Kevin Pietersen celebrated his century against Pakistan in Dubai in February but England must now do without him in ODIs

Pietersen now willing to play in World T20

Kevin Pietersen has revealed he still hopes to play in the World Twenty20 later this year even though his England central contract would currently prevent him from doing so.

Indian sky watchers witness the Transit of Venus

A rare celestial spectacle, the Transit of Venus, unfolded in the morning sky across India yesterday.

Cabinet Office minister Oliver Letwin

Diary: Crossed wires make a splash out of Letwin's bin dumping

Henry Macrory, the former tabloid hack and much-liked spinner for the Tory Party, told a tale of classic misunderstanding at his farewell party in Downing Street.

Kevin Pietersen made just 5 but signed off with a win in his final match for Delhi in the IPL

Alarm bells at New Road over floods alert

Worcestershire are set to go on flood watch after the abandonment of their match with Nottinghamshire at rain-battered New Road yesterday.

Cutting edge: Kevin Pietersen declared prematurely he had returned to form

Pietersen remains below average in Subcontinent

As soon as this tour of Sri Lanka is done next Saturday, Kevin Pietersen is off to the Indian Premier League. He is excited about the prospect of playing for Delhi Daredevils, less so about returning to England early from the tournament to play in a County Championship match which also coincides with his son's birthday.

Last night's viewing - Empire, BBC1; David Hockney: the Art of Seeing, BBC2

Could the BBC have found a more imperial presenter for Empire than Jeremy Paxman? I doubt it, frankly. He's been burnished by years in the Newsnight chair to a high gloss of viceregal self-assurance. As the opening sequence of his new series demonstrated, he can even arch an eyebrow at British imperium itself: "How did such a small country get such a big head?" he asked scornfully as he began an episode devoted to the British exercise of power. The big head, it turned out, was a necessary condition rather than a consequence. In India, fewer than 6,000 British officials held dominion over 200 million people, an improbability achieved partly by classic divide-and-rule techniques but also by means of a dazzling confidence trick. Visiting Government House in Calcutta – an imposing relic of Imperial India – Paxman argued that the classical facade was an instrument of authority. By looking as if they were entitled to run the country the British ensured that they would continue to do so: "It helps to explain that arrogant, self-satisfied look you see on the face of so many British imperialists," said Paxman, who more than once appeared to be offering us a helpful reconstruction of a Victorian sense of manifest destiny. He's grand enough to interview a maharajah in his palace and make it look as if he's the one giving the audience.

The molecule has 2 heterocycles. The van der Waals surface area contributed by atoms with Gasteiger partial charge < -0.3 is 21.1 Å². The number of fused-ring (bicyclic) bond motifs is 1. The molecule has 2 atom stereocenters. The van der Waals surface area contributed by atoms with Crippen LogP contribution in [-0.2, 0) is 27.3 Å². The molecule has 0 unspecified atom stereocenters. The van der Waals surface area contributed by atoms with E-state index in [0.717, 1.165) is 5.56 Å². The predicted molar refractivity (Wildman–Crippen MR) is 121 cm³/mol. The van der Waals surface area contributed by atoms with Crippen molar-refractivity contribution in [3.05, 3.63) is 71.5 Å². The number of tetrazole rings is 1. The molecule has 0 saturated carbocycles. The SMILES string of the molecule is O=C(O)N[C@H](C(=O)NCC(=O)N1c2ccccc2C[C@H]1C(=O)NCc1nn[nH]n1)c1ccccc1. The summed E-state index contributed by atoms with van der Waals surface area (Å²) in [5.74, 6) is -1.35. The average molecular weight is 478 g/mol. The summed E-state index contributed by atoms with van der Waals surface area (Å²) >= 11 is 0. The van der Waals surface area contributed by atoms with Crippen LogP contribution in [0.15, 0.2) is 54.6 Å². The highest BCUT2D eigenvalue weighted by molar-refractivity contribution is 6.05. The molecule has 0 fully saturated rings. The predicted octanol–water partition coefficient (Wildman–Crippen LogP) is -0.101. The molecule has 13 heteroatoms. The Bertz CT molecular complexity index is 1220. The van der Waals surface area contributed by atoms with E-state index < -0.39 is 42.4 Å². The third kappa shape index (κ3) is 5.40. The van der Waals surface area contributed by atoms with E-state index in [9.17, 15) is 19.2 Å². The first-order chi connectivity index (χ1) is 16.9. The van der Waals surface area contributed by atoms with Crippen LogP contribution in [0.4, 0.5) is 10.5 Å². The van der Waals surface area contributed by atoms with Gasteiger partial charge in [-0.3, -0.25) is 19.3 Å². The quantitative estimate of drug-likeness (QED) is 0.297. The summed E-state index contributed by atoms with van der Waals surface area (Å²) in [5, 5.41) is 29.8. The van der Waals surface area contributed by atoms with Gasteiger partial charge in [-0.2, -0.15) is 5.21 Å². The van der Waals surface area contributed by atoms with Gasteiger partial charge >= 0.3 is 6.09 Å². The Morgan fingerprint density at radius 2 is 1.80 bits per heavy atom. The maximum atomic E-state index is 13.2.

Indian police investigate 'suicide' of Olympus executive